The development work of the wooden, portable, modular, and adaptable building concept proceeded as planned. An active group of partner companies supported the work by reviewing the concept and proposing improvements in different stages of design. The input of interested experts working in companies was remarkable. Finally, the technical challenges were not among the most difficult. The market research carried out in the project proved that the concept’s path to complete industrial product and contested markets is very long and twisty.

Duration: 2020 – 2022

Project leader at TAU: Professor Ari Hynynen

Researchers at TAU: PhD Virpi Palomäki, MSc (Arch) Mari-Sohvi Miettinen

Main funding: EU / ERDF / The Regional Council of South Ostrobothnia



CircularDigi project aims to develop new concepts for small circular material flow management by using digitalization. In this study, small flows are defined as material sources where collection and transportation is challenged by capacity utilization and costs. The main target flows are related to end consumers which do not have large volumes. As an example, we can mention return flows such as bio, plastics, textile and construction materials. These targets can be prioritized according to volume or value and this delimitation can be adjusted after completion of analyses.

The main activities are WP1 Logistics flow analysis, WP2 Tools and platforms for circular economy accelerators, WP3 Digital tools, WP4 Piloting. The  project aims to analyse pontential small flows in the region, analyse the collection/transportation models, develop a digital implementation used for transport order management, and pilot the developed concepts in practice.

The expected results of the project will be new analysed solutions for solving how small material flows can be collected in an efficient way and identify the potential constraints for practical implications.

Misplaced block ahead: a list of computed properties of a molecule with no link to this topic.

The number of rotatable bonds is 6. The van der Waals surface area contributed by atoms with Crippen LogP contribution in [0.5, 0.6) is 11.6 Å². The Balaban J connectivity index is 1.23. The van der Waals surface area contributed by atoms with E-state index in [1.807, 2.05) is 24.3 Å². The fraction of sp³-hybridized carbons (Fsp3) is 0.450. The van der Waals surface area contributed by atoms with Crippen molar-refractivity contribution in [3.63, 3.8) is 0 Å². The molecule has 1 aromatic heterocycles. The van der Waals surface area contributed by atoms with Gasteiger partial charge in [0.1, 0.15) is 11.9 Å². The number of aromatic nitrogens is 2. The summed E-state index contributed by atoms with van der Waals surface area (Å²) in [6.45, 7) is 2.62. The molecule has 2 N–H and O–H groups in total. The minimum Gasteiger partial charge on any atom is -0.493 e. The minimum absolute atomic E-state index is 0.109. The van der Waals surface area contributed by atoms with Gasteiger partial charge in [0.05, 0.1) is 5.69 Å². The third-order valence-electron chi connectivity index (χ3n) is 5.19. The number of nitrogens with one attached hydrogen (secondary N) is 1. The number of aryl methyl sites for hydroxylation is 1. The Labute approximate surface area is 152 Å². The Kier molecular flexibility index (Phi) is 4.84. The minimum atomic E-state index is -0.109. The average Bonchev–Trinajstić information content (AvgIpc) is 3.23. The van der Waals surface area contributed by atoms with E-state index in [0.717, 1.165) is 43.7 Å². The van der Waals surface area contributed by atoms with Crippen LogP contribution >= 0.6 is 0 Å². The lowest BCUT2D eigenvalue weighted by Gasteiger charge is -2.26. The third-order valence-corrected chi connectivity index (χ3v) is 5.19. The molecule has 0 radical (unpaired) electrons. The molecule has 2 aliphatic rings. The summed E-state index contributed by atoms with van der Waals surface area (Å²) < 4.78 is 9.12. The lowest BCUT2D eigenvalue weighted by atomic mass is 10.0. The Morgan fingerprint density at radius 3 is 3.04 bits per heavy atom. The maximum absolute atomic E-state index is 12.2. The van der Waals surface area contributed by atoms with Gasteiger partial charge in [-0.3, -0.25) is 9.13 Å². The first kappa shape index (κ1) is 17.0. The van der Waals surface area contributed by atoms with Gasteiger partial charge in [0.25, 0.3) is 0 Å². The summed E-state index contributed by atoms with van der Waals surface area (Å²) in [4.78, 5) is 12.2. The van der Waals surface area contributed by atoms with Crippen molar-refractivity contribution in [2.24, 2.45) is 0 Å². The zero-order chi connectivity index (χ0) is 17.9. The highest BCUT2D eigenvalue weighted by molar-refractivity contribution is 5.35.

Duration: 2019 – 2021

Project leader at TAU: Professor Ari Hynynen

Researchers at TAU: PhD Virpi Palomäki, MSc Sami Sopanen

Main funding: EU / ERDF / The Regional Council of South Ostrobothnia

Partners: University of Vaasa (leading partner), Tampere University, Faculty of Built Environment & Faculty of Engineering and Natural Sciences .


Circular Economy – A game changer for the wood building industry (CE Wood)

Over the next 10 years, the demand for global construction is expected to increase by 70 %. This is a challenge in a world where more and more resources are becoming scarce. In addition to constructing new, there is also an urgent need to upgrade the existing building stock. Thus, it is a burning issue to develop new models and practices for the construction industry in order to prepare the trade for the future. Circular economy is an industrial system that replaces the traditional linear business model with a circular one. For companies this means introducing new business models based on repair, reuse, refurbishing, remanufacturing and recycling. For customers this means replacement of worn products with sustainable products or services.